Okay, that’s nice, Laurel. But, what about “transitional” dining chairs and dining rooms. Where does that fit in?
I’m glad you asked that. In my opinion, there is no such thing as “transitional.” It is a term that furniture manufacturers made up to explain their made-up designs that don’t fit squarely in either classic traditional or modern styles. However, it doesn’t mean that their “transitional” styles are bad.
I see them falling under the umbrella of contemporary. That’s all. And, maybe there will be another post about this. But, for now, let’s get into our dining chair and table combos!
Sorry, hold on a sec, because this is important. Before we get into the tables and chairs, I want to go over what I feel are the best proportions for a dining room chair. And, a few other things.
Dining chairs come in side chairs and arm chairs. And, you can certainly do the armchair version of the side dining chair. I feel it’s a more formal look, but it’s absolutely fine. However, I did do a post with some cool chair combos. That one didn’t focus on the table, however.
My Ideal Dining Chair Proportions
- Side chairs are usually from 18″-22″ wide.
- The seat height is from 17″-21″ but the average is 18-19″. In addition, I’ve also seen some very low seats on antique chairs. Maybe 16″.
- My preferred over-all height depends on the style of the chair. However, for most chairs, my preferred height is from about 34″-39″
However, there are some side chairs that look good taller, like Jacobean, Queen Anne, and some ladderback chairs. Oh, and wing chairs.
In addition, if your ceiling height is high, a higher back is fine.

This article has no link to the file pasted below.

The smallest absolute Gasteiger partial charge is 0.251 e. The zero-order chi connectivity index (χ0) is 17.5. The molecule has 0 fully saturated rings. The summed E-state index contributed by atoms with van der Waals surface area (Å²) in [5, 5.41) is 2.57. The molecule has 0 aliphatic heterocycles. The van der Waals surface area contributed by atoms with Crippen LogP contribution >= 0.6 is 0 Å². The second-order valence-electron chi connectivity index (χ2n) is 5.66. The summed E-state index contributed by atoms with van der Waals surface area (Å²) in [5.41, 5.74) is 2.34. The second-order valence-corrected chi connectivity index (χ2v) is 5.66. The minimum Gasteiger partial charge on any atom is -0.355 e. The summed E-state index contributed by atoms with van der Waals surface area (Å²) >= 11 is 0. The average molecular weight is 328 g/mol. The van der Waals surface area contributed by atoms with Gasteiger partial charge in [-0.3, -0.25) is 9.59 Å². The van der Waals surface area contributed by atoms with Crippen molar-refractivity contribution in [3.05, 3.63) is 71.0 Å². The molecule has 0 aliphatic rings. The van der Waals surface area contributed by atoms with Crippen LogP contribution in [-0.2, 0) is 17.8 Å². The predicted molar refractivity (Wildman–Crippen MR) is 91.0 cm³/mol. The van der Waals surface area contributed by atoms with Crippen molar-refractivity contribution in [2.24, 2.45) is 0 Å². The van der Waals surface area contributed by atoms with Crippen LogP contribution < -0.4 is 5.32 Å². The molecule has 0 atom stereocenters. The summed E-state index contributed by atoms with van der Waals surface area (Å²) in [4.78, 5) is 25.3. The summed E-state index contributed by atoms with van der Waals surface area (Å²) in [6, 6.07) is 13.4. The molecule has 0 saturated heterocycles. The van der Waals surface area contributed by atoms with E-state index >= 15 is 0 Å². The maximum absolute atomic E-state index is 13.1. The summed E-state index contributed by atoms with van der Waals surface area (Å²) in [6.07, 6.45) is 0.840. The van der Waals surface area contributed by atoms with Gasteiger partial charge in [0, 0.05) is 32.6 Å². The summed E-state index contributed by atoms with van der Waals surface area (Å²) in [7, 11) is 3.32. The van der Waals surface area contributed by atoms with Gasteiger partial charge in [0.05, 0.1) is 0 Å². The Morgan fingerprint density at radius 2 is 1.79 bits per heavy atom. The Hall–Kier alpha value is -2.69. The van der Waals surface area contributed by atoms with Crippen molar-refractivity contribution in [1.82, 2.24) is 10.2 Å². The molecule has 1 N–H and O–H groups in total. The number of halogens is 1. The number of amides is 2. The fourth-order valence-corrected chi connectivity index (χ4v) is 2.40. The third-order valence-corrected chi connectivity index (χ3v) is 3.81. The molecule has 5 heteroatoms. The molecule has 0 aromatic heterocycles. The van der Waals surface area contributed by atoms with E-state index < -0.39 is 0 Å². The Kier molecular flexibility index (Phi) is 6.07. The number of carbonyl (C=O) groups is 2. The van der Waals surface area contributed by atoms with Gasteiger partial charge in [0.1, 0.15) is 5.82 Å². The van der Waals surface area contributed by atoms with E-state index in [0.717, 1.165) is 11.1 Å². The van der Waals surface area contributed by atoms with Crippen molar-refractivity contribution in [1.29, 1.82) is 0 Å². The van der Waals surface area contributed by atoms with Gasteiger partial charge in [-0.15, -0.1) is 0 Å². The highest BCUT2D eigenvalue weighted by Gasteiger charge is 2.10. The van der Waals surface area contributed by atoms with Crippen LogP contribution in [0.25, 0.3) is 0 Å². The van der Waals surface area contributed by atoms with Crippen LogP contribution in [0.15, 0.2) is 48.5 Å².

Arm or Host Chairs
The arm or host chairs can be the same size or taller, depending on the style. For instance, a small wing chair used as a host chair could be 15″ taller than the table. The only exception is if doing a barrel chair as a host chair.
Above is a barrel chair I’ve done more times than I can count.
These are about 32″ high and I think it would be fine to do a side chair with them that’s 35″-37″.
Here it is again in another room we did a few years ago.
Dining chair arms are usually from 4″ to 12″ above the seat depending on the style of chair
I read recently that the arms of the dining chair need to be able to go under the apron of the table.
Well, if space is tight and it’s a major pathway, you might need this. However, most dining room arm chairs are set back from the front of the seat, in any case. In addition, I feel that chairs look best not pushed all the way in, but maybe only a few inches under the table. When people are sitting, it should not be a problem. Nobody tucks their chair under the table while sitting at it.
Below are the 12 dining tables from Tuesday’s post. And, underneath each table is a mini widget of four chairs.
Underneath the tables will be an explanation and some other ideas. For more information about any of the chairs, just click on the individual image.
If you’d like to know the source of the tables and more information, please refer back to it here.
I hope that my explanations are clear. Of course, there are hundreds of options, but this at least, should give you an idea. Most of the chairs are quite affordable.
The first two chairs are from Williams Sonoma Home. The blue chair is an adaptation of a parsons chair. There are tons of them in the marketplace and I’ll be linking to one I like a lot that’s quite affordable.
The third chair (blue and white) is from Anthropologie. It comes in other fabrics.
I love wicker in dining rooms. I had two wicker chairs in my old dining room that I paired with my antique painted oval back chairs. Oh, there’s a photo somewhere, but I don’t know right now. I realize that’s lame, but there’s much to cover.